"Avoidantly attached people may be less inclined to meet their partner's needs because they lack trust and have low expectations that a partner will be responsive to their needs," the researchers write. Trading and tracking sexual favors also offers the benefit of "limiting intimate sexual favors to situations of repayment rather than understanding and aiming to be responsive to a partner's sexual needs as they arise."
How it plays out in relationships.
Although the sexual-exchange approach might feel safer and more beneficial to people with avoidant attachment styles, there are some consequences to the approach.
In one of their experiments, the researchers had 121 couples keep a daily log about their relationship, sex life, and approaches to sex. The researchers found partners who had a more communal approach to sex—that is, giving without expecting something in return—tended to have better sex. Those couples also tended to be more committed to each other.
In comparison, people who were more exchange-oriented in their approach to sex tended to have more bad sexual experiences. When the researchers checked on these couples three months later, those exchange-oriented people were also more likely to have a decline in relationship satisfaction.
"Endorsing sexual exchange (compared to sexual communal) norms in the bedroom does not benefit, and may actually detract from, sexual and relationship quality," the researchers write.
The researchers also found people whose partners had an avoidant attachment style also tended to steer toward a more exchange-oriented approach to sex.
It's great to have an equitable approach to the bedroom, and closing that orgasm gap is a worthwhile goal. But your motivation matters, too. If your approach to sex is totally centered around keeping track of who's doing more of what, you might find that you're losing a lot of what makes sex great: sharing pleasure together. Meanwhile, if both partners are motivated to meet each other's sexual needs just for the sake of it, sex usually does end up being more pleasurable for both parties.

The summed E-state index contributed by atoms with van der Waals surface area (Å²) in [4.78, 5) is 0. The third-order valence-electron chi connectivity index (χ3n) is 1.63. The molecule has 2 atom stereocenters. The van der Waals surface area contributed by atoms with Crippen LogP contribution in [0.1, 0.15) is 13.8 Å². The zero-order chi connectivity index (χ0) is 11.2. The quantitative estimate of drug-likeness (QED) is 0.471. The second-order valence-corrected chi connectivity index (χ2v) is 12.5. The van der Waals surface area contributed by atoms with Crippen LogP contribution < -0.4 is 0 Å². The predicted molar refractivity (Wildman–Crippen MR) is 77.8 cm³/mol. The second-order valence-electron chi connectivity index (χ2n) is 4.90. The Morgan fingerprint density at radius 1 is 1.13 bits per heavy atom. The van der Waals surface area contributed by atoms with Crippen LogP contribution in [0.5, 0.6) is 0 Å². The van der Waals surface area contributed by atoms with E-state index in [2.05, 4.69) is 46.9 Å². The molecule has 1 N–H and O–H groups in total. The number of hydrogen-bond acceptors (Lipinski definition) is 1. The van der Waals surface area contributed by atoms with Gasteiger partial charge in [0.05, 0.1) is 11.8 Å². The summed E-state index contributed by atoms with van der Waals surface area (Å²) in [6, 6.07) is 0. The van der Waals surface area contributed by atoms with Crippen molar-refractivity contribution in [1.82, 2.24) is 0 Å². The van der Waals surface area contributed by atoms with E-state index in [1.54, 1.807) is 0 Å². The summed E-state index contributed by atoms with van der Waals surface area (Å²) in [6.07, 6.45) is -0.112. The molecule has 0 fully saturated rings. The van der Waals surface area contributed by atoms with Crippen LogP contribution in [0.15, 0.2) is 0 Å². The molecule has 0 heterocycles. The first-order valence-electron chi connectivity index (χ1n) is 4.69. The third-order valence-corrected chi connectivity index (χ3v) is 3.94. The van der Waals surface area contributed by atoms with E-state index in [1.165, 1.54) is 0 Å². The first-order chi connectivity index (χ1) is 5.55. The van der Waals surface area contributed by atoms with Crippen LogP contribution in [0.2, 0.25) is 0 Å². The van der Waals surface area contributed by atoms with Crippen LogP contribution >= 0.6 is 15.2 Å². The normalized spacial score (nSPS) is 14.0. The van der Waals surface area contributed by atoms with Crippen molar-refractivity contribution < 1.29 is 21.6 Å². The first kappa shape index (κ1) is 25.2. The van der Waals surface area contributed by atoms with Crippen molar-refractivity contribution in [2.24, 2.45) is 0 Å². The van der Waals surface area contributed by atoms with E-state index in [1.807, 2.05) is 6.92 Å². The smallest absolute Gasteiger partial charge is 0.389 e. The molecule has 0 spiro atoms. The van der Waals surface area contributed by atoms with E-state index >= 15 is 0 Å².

For people with an avoidant attachment style, connection and closeness may not be a goal of your sexual endeavors—which is OK—but the exchange approach also doesn't seem to come with a lot of sexual benefits. In comparison, being more motivated to meet your partner's needs tends to correlate with better sex.
For avoidants who are in relationships that they're really trying to make work, rethinking your mindset around sex to be more attuned to your partner's needs may help make sure you're building an intimate, committed, sexually amazing relationship.
Kelly Gonsalves is a multi-certified sex educator and relationship coach helping people figure out how to create dating and sex lives that actually feel good — more open, more optimistic, and more pleasurable. In addition to working with individuals in her private practice, Kelly serves as the Sex & Relationships Editor at mindbodygreen. She has a degree in journalism from Northwestern University, and she’s been trained and certified by leading sex and relationship institutions such as The Gottman Institute and Everyone Deserves Sex Ed, among others. Her work has been featured at The Cut, Vice, Teen Vogue, Cosmopolitan, and elsewhere.
With her warm, playful approach to coaching and facilitation, Kelly creates refreshingly candid spaces for processing and healing challenges around dating, sexuality, identity, body image, and relationships. She’s particularly enthusiastic about helping softhearted women get re-energized around the dating experience and find joy in the process of connecting with others. She believes relationships should be easy—and that, with room for self-reflection and the right toolkit, they can be.